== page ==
Thoreau’s “experiment in living” involved creating a plan that allowed him to reduce his expenses and thus the necessity to earn large amounts of money by significantly scaling down his needs. His model of self-sufficiency involved not borrowing any money to purchase a house or farm, relying instead on local, recycled materials to create what he called a “homestead” on fallow land (upon which he squatted) and wood from the forest to make his own furniture. He recounted the lessons he learned from his experience of local living in Walden, a book he hoped would help others find their own ways to retreat to the local.

Many of us have relied on his account as a guide to taking the steps necessary to exchange a life of indebted accumulation with one grounded in the local. While not necessarily mutually exclusive categories, Thoreau’s retreat—and mine—are rooted in a debt-free, radically simplified existence. In my case, it took a “deliberate” effort and a multi-year economic plan—based on Thoreau’s model—to jump off the treadmill of economic advancement.

I had the distinct advantage of being unable to skirt Thoreauvian themes of economic independence and “simplicity” since I taught Walden daily to university students for a decade—just a short distance from the shores of Walden Pond. As I watched students transform their own thinking by “re-drawing” the contours of their lives from studying Walden, I realized that my own education remained incomplete without embarking on the transformational journey from “talking the talk” to “walking the walk” along the “less-traveled” road of Thoreauvian simplicity. My own long walk to “up here” has grounded me in a fundamentally new way, shifting my gaze from the ethereal clouds of theory to the wondrous earth in which I have “transplanted” myself.


Like Thoreau at Walden before us, in homesteading among the fields and forests, hills and hollows of Vermont, my fellow “transplants” and I have left behind the corporations and their uniform-looking food in our “retreat to the local”—for our own earth-encrusted carrots and potatoes, our wild apples and berries, and our own wheat, rye, and oats, grown in our own greenhouses and fields. Through our lifestyles, we are “re-drawing” our relation to society at large by embracing the act of living locally—and in turn, harmoniously, with the natural world. Through this commitment, we are offering an alternative model to the fate of economic servitude inherent in a global economy, contributing to what is called a “pastoral economics” based on Thoreau’s model of “simplicity,” the act of treading locally—and lightly—on Mother Earth.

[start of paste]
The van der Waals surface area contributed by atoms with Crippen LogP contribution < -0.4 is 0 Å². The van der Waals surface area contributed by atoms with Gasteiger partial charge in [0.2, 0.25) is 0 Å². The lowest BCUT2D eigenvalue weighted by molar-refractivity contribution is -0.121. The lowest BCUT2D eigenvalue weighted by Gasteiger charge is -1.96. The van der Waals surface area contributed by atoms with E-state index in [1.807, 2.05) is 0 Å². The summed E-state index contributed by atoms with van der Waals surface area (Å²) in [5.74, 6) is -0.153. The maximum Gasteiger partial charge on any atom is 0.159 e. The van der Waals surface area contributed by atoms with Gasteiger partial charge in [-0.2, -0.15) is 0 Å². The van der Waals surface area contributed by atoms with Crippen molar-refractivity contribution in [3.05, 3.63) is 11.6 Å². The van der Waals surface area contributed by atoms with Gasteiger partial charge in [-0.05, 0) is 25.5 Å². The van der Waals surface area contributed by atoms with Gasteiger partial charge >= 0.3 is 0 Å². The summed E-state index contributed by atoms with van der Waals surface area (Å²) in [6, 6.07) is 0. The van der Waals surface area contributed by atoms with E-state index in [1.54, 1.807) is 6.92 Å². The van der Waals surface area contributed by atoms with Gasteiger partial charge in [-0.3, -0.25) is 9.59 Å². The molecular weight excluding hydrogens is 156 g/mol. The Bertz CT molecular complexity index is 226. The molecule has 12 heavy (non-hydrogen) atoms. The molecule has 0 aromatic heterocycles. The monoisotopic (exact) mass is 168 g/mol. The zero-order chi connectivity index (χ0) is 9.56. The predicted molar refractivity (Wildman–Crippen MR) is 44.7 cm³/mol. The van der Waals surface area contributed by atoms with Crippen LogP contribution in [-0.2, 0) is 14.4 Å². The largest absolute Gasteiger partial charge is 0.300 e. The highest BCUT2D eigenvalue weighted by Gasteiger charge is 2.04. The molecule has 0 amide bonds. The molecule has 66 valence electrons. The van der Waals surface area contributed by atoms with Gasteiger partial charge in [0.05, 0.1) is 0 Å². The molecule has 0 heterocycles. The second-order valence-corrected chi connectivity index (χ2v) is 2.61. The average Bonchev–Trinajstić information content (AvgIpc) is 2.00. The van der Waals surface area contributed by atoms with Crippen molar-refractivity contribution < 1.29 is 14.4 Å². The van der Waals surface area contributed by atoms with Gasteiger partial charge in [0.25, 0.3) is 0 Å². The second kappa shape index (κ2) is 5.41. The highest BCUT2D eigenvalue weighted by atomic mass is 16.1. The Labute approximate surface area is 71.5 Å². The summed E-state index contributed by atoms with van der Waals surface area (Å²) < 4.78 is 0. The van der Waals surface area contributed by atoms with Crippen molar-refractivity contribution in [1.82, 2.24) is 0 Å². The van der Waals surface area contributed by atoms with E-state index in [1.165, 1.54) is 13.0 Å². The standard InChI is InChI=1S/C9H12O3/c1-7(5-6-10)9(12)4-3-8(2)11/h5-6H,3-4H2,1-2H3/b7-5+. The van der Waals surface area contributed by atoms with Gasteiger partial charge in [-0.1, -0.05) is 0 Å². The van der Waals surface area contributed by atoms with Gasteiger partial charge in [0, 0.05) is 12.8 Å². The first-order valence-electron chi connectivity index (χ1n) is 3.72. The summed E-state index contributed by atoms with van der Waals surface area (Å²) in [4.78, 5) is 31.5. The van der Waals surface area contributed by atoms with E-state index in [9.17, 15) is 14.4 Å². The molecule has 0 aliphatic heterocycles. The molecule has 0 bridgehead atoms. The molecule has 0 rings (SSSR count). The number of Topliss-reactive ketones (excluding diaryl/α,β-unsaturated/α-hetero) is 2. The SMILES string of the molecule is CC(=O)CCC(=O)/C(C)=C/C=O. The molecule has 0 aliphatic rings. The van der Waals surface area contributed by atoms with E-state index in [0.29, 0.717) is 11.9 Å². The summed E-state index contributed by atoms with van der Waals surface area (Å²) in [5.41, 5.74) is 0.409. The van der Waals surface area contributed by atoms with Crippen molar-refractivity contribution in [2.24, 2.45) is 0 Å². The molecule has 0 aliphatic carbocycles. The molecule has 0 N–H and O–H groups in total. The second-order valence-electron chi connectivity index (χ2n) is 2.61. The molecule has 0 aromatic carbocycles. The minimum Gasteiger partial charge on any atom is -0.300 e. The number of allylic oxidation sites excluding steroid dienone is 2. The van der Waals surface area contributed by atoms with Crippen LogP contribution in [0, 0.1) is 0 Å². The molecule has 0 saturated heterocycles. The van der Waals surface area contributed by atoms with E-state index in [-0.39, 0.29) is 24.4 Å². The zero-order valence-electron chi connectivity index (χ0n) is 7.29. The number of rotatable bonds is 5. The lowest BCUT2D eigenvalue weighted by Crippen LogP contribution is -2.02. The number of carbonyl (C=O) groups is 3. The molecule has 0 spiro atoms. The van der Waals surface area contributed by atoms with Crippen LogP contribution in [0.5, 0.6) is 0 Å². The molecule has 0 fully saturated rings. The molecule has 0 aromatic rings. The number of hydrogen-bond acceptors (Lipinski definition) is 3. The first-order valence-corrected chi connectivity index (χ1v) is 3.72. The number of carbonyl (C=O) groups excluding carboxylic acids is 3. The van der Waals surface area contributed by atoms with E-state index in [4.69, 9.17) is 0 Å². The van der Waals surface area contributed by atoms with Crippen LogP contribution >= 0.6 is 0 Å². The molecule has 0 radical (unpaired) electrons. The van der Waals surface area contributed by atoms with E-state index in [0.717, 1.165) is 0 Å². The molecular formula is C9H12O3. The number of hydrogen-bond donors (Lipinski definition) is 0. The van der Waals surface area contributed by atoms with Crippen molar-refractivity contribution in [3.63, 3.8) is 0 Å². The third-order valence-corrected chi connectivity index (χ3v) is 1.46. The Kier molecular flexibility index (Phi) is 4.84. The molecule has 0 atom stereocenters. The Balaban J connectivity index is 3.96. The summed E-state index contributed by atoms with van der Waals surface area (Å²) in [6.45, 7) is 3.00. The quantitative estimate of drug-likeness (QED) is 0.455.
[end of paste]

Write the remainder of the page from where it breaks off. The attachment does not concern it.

And while I may eventually discover that I have “other lives to live,” I shall cherish my time being part of this local community, made up of ever-inspirational fellow transplants and locals—both human and otherwise. For now, I take pride in knowing that I “live deliberately” up here in my retreat to local living.

As one of the characters in my novel, The Road to Walden North, (forthcoming with Green Writers Press) states as he looks lovingly over his thirty acre bean field:       “It’s not work. It’s a lifestyle.

It’s through our retreat to local living that we discover Thoreau’s insight:

“Heaven lies under our feet.”


Reprinted with permission from Green Writers Press, GreenZine.